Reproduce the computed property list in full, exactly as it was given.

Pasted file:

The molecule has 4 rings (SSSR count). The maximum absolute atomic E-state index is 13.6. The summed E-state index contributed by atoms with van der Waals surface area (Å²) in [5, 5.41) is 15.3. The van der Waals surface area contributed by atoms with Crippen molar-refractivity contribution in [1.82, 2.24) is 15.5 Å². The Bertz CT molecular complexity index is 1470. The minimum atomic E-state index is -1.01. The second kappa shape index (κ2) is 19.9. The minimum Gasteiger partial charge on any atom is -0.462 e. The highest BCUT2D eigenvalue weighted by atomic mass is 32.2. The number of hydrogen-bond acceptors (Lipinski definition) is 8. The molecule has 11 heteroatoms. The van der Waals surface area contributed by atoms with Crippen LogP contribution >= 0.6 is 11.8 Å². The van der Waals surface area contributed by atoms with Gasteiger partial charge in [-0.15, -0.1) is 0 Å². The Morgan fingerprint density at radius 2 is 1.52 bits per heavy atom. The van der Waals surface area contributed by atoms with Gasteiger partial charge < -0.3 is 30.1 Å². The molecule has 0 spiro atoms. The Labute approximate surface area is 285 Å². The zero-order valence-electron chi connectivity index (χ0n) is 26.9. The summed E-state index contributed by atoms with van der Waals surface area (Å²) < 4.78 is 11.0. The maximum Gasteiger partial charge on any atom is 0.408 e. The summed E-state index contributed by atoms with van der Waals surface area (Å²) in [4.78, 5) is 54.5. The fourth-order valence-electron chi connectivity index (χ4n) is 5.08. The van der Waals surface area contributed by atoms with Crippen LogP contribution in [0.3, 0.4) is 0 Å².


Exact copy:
The molecule has 4 rings (SSSR count). The maximum absolute atomic E-state index is 13.6. The summed E-state index contributed by atoms with van der Waals surface area (Å²) in [5, 5.41) is 15.3. The van der Waals surface area contributed by atoms with Crippen molar-refractivity contribution in [1.82, 2.24) is 15.5 Å². The Bertz CT molecular complexity index is 1470. The minimum atomic E-state index is -1.01. The second kappa shape index (κ2) is 19.9. The minimum Gasteiger partial charge on any atom is -0.462 e. The highest BCUT2D eigenvalue weighted by atomic mass is 32.2. The number of hydrogen-bond acceptors (Lipinski definition) is 8. The molecule has 11 heteroatoms. The van der Waals surface area contributed by atoms with Crippen LogP contribution >= 0.6 is 11.8 Å². The van der Waals surface area contributed by atoms with Gasteiger partial charge in [-0.15, -0.1) is 0 Å². The Morgan fingerprint density at radius 2 is 1.52 bits per heavy atom. The van der Waals surface area contributed by atoms with Gasteiger partial charge < -0.3 is 30.1 Å². The molecule has 0 spiro atoms. The Labute approximate surface area is 285 Å². The zero-order valence-electron chi connectivity index (χ0n) is 26.9. The summed E-state index contributed by atoms with van der Waals surface area (Å²) < 4.78 is 11.0. The maximum Gasteiger partial charge on any atom is 0.408 e. The summed E-state index contributed by atoms with van der Waals surface area (Å²) in [4.78, 5) is 54.5. The fourth-order valence-electron chi connectivity index (χ4n) is 5.08. The van der Waals surface area contributed by atoms with Crippen LogP contribution in [0.3, 0.4) is 0 Å².